Bibliography

Department of State (1989) Foreign Relations of the United States 1952-1954 Vol X. Iran. United States: Government Printing Office.

Department of State (1992) Foreign Relations of the United States 1958-1960 Lebanon and Jordan. United States: Government Printing Office.

Hahn, L. P (2006) Securing the Middle East: The Eisenhower Doctrine of 1957 [online]. [Accessed 8th December 2015].

Harry Truman, Joint Statement following Discussions with Churchill, January 9th 1952 http://www.presidency.ucsb.edu/ws/index.php?pid=14429&st=middle+east&st1

Kunz, B. D. (2002) A Revolutionary Year The Middle East in 1958. United States of America: I.B Tauris & Co. Ltd

Marsh, S. (2003) Anglo-American Relations and Cold War Oil. Great Britain: Palgrave Macmillan.

National Security Council, U.S Information Agency (July 24 1958) Declassified (1999).

Operations Coordinating Board (11 October 1955) Detailed Development Of Major Actions Relating to the Near East, NSC 5428. Declassified (1990)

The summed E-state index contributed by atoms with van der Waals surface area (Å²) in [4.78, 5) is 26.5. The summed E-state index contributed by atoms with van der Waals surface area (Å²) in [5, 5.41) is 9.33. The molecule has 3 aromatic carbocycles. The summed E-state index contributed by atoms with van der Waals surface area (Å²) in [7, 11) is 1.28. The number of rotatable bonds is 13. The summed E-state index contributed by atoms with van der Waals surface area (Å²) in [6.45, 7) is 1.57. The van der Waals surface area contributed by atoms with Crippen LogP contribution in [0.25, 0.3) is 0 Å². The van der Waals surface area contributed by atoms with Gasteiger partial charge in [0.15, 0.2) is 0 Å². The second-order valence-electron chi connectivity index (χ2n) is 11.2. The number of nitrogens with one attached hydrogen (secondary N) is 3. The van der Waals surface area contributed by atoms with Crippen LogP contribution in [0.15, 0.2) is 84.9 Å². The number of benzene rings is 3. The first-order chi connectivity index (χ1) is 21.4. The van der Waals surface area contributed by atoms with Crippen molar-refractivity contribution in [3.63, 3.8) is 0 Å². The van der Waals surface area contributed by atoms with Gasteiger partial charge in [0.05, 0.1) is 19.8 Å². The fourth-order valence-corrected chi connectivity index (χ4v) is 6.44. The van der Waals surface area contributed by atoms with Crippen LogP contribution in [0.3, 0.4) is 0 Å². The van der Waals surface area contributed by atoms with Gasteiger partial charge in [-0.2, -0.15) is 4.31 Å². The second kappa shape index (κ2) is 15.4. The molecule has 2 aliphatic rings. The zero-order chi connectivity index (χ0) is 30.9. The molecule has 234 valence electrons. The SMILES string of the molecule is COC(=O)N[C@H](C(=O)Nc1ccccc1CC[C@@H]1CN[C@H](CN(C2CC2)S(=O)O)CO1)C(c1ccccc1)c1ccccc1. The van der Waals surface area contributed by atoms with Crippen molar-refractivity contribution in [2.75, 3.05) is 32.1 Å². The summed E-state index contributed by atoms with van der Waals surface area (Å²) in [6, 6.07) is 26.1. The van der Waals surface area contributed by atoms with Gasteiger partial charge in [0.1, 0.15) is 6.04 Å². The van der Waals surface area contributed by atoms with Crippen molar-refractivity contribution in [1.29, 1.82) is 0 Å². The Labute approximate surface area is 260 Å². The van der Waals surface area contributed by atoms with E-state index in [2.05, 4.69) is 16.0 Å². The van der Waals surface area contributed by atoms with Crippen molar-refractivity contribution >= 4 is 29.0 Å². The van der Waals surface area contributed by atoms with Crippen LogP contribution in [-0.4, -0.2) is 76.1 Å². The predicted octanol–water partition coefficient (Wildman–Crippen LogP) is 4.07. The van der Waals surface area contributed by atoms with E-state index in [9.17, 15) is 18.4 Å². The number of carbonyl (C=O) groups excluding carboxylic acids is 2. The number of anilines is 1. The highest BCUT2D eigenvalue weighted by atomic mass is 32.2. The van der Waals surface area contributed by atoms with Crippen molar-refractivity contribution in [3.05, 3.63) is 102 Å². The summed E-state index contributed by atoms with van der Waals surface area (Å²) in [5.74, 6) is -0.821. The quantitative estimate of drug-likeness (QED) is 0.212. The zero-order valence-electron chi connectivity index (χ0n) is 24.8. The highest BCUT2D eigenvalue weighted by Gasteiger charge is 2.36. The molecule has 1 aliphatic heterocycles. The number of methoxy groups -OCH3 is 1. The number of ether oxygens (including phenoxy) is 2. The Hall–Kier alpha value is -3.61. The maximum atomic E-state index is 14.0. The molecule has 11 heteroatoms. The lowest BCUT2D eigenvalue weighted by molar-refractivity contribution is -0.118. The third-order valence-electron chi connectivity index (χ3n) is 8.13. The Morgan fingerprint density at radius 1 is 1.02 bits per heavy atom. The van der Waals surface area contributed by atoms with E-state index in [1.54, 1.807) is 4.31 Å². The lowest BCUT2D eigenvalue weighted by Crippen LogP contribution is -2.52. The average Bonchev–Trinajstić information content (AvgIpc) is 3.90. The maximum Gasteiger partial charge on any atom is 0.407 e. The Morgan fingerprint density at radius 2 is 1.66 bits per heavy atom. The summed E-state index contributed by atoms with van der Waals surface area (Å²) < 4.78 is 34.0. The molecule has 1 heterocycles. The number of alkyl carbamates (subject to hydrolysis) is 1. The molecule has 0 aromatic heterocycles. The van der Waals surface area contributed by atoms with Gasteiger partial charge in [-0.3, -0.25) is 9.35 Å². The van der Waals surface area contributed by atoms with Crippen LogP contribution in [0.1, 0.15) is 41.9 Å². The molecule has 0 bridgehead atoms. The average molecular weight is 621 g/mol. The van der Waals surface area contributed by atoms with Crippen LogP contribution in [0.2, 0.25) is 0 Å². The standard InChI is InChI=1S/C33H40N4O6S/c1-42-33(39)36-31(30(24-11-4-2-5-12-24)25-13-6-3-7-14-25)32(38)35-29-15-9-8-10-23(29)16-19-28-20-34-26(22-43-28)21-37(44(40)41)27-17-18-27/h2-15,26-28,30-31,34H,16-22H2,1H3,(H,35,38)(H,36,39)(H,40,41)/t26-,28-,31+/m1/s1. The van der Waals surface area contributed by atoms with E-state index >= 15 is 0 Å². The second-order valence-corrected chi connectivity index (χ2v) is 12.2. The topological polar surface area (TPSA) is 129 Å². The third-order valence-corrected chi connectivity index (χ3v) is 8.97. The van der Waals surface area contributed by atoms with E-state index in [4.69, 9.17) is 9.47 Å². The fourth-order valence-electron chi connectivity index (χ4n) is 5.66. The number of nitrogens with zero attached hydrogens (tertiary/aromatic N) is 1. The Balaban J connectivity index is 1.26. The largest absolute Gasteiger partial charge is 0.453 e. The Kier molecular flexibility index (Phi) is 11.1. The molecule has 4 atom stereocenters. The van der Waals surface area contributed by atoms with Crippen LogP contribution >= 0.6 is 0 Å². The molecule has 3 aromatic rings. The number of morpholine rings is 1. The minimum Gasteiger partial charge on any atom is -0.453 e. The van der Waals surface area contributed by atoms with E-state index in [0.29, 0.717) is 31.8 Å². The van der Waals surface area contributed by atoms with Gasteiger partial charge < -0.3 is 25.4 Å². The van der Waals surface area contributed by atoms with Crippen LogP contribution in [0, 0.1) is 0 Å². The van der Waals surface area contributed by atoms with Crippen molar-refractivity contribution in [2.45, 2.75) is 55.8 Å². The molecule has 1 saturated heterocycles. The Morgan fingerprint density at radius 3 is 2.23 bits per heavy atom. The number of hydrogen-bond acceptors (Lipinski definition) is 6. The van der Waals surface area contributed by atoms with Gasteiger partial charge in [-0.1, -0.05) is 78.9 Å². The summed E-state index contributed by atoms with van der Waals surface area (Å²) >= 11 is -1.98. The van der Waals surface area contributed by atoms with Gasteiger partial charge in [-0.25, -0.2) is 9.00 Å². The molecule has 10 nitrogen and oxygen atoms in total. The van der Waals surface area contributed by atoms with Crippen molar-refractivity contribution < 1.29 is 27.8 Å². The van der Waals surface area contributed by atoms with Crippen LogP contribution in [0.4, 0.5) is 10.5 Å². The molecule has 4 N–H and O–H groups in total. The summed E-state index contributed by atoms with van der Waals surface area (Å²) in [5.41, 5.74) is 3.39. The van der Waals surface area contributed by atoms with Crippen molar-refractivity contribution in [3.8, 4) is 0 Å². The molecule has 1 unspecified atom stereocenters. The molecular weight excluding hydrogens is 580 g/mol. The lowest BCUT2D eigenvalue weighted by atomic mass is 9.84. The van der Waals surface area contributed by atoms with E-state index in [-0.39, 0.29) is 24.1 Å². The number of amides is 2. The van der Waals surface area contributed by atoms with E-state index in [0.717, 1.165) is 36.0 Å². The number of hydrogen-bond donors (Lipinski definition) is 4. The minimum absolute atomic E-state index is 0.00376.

Ovendale, R. (1992) The Middle East Since 1914 United States of America: Longman Group UK Limited

Progress Report NSC 136/1 (1953) “US Policy Regarding the Present Situation in Iran”

Personal, Eisenhower to Dr. Elson. (July 31, 1958)

Rathmell, A. (1995) Secret War in the Middle East: The Covert Struggle for Syria, 1949-1961. I.B Tauris & Co. Ltd: United States of America

Top Secret Security Information. ‘Anti-Tudeh Activities’ (10th October 1953). Approved for release 21st June 2011.

The Eisenhower Doctrine on the Middle East, A Message to Congress, (January 5, 1957). http://legacy.fordham.edu/halsall/mod/1957eisenhowerdoctrine.html

Yaqub, S. (2002) Diplomatic History [online]. 26 pp. 571-591 [Accessed on 6th December 2015].

Written by:Samuel Boyd
Written for: Dr Stephen McGlinchey
Written at: University of the West of England, Bristol
Date Written: December 2015
US Foreign Policy Towards the Middle East in the 1950s